According to its designers, the UUV ought to unload a capsule with a cluster of cruise missiles and quickly depart to avoid falling victim to return fire. The capsule can be set up on the sea bottom and remain there for a long time, until activation. There are reports this technology was used as part of the Skif project on submarine Sarov. The UUVs would be controlled from special “command vessels” using the standard means of communicating with underwater vehicles, the ZEUS transmitter. The UUV would likely have a sonar for orientation purposes, a modern navigation system, and other high-tech equipment depending on the mission. utin stated that the multi-year test cycle for the nuclear power unit was finished in December 2017.
This unit has very small dimensions and an extremely high power density. It is a hundred times smaller than a submarine reactor, has greater power, and it is able to reach full power 200 times faster. Experts believe the UUV may be equipped with a nuclear reactor using the AMB-8 liquid metal heat carrier, with a power of 8-10 MW to ensure its unique speed and range. Though its top speed would likely be used only rarely. To ensure acoustic camouflage and make it appear to be a cargo vessel, its cruising speed would be 35-50 km/h with a detection range of 2-3km, and its top speed of over 180 km/h would be used only to evade attack or to deliver a nuclear munition. In any event, the UUV is invulnerable to contemporary underwater weapons. The fastest (and likely best) USN torpedo, the Mark 54 with a speed of 74km/h still can’t catch up to Poseidon or to reach its operating depth. One could use underwater nuclear mines to destroy UUVs of this sort. Such weapons (for example, UUM-125A) were developed in the US, including in the 1980s, but were closed due to their extreme cost and pollution.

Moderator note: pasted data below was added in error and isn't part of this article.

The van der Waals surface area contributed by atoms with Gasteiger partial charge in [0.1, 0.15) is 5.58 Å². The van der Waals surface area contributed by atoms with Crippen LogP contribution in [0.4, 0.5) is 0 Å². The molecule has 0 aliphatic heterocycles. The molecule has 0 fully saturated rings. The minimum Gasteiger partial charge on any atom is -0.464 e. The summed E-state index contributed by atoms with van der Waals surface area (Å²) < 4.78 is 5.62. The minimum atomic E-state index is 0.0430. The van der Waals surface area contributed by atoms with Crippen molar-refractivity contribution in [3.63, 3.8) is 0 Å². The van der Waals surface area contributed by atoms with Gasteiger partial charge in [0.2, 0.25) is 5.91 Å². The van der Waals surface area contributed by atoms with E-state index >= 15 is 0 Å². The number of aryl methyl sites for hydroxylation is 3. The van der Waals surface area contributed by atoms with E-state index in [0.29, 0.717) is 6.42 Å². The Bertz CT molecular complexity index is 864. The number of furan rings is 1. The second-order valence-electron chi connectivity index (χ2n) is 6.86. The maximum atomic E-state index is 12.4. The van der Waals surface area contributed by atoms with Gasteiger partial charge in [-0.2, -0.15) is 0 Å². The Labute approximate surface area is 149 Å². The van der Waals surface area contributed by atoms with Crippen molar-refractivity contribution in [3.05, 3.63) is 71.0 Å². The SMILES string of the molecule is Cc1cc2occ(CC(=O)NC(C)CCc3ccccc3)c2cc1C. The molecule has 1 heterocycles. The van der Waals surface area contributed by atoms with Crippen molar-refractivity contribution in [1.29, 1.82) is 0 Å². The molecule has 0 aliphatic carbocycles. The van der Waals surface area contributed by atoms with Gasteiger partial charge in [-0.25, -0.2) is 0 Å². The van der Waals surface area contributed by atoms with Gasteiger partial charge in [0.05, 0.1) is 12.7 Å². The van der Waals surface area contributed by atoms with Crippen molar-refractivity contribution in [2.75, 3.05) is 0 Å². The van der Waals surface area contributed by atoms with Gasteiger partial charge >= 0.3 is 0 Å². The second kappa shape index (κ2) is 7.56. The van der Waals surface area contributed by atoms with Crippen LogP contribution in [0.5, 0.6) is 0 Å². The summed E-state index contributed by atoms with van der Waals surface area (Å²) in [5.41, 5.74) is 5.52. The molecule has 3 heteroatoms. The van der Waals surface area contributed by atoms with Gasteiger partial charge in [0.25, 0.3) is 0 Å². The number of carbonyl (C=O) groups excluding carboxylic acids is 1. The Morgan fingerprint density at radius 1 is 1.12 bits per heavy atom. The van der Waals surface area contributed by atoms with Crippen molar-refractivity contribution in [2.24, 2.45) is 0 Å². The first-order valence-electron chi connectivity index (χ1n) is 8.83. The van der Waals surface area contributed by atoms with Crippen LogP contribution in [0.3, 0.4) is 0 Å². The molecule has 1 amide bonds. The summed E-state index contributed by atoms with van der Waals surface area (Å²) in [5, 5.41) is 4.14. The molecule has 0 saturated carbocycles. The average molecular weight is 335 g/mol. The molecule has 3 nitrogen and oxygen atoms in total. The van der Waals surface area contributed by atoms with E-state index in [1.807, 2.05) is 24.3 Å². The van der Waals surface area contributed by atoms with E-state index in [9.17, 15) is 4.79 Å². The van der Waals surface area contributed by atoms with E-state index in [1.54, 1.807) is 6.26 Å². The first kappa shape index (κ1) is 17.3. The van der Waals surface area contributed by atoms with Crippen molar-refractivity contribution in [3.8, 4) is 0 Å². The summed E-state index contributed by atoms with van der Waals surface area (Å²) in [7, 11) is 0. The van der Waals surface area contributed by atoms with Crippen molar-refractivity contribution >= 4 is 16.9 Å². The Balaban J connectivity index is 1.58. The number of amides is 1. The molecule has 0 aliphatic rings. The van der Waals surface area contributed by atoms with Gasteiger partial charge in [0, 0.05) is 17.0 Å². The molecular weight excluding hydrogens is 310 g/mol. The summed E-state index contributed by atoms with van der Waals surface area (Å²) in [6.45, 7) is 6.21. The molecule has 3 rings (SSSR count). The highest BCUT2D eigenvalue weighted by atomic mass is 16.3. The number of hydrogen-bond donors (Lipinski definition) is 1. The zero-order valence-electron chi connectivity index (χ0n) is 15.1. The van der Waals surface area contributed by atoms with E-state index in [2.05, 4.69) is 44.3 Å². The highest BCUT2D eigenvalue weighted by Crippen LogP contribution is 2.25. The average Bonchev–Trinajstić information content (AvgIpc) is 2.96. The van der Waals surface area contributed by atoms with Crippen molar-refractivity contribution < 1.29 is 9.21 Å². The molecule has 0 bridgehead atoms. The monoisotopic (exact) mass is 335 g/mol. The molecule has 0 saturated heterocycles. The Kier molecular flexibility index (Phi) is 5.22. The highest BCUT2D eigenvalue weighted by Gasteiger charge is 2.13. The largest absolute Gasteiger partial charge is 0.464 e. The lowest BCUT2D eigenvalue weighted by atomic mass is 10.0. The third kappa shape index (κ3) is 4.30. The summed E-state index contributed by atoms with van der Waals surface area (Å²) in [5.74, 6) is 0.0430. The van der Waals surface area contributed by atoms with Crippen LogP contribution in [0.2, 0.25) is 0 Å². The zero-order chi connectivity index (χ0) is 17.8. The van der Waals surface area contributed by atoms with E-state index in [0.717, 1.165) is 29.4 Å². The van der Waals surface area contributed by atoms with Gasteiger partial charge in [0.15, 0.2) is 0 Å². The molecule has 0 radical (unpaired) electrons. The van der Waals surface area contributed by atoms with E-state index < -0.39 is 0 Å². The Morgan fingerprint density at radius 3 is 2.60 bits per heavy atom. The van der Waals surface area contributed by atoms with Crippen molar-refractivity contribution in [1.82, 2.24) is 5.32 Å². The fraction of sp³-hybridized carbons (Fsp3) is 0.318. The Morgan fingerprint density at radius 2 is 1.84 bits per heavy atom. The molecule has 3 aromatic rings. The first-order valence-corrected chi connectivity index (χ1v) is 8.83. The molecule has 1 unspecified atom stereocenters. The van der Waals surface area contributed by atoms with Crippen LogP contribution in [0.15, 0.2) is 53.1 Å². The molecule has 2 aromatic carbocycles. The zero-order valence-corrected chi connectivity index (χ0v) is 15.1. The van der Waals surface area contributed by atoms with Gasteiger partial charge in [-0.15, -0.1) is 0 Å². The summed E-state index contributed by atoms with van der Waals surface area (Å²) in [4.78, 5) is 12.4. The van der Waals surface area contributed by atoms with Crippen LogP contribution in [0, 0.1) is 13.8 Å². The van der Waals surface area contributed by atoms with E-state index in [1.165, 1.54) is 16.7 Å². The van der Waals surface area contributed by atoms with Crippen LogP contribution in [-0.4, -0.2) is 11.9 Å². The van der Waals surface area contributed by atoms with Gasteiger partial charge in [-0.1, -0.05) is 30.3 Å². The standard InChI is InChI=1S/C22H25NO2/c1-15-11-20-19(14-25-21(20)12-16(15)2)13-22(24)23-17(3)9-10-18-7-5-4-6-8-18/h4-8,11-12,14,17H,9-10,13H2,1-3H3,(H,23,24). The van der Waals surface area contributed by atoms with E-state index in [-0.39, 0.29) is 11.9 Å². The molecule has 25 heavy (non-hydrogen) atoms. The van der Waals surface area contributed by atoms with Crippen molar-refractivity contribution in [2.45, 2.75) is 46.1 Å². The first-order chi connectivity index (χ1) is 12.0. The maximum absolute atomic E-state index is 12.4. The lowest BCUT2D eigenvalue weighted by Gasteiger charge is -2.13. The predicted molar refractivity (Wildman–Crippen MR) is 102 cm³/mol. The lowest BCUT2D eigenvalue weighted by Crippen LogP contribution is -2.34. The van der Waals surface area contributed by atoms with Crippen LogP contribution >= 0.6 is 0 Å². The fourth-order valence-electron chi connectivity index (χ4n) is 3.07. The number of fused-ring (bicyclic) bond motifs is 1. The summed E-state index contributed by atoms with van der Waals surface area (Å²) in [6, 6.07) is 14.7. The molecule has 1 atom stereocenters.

Future carriers of Poseidon will be Belgorod and Khabarovsk nuclear subs, each of which could carry up to six such UUVs. Poseidon could conduct both combat and reconnaissance operations without coming into direct contact with the enemy, making them the first 5th generation submarines. Experts believe that the average cost of such a UUV would be between $30-40 million.
Kinzhal hypersonic air-launched missile system
The public also heard of the Kh-47M2 Kinzhal missile. This weapon, according to experts, is based on the Iskander ballistic missile, and represents the first successful adaptation of a ballistic missile for airborne carry.
It is known that Kinzhal’s top speed is in the neighborhood of Mach 10, or over 12,000 km/h, its combat range is about 2000 km, while flight trajectory carries it to altitudes of 50-80km above the Earth’s surface.
At the moment Kinzhal’s carrier is the MiG-31 all-weather interceptor fighter, in the future that role could also be undertaken by the Su-57 fifth-generation fighter.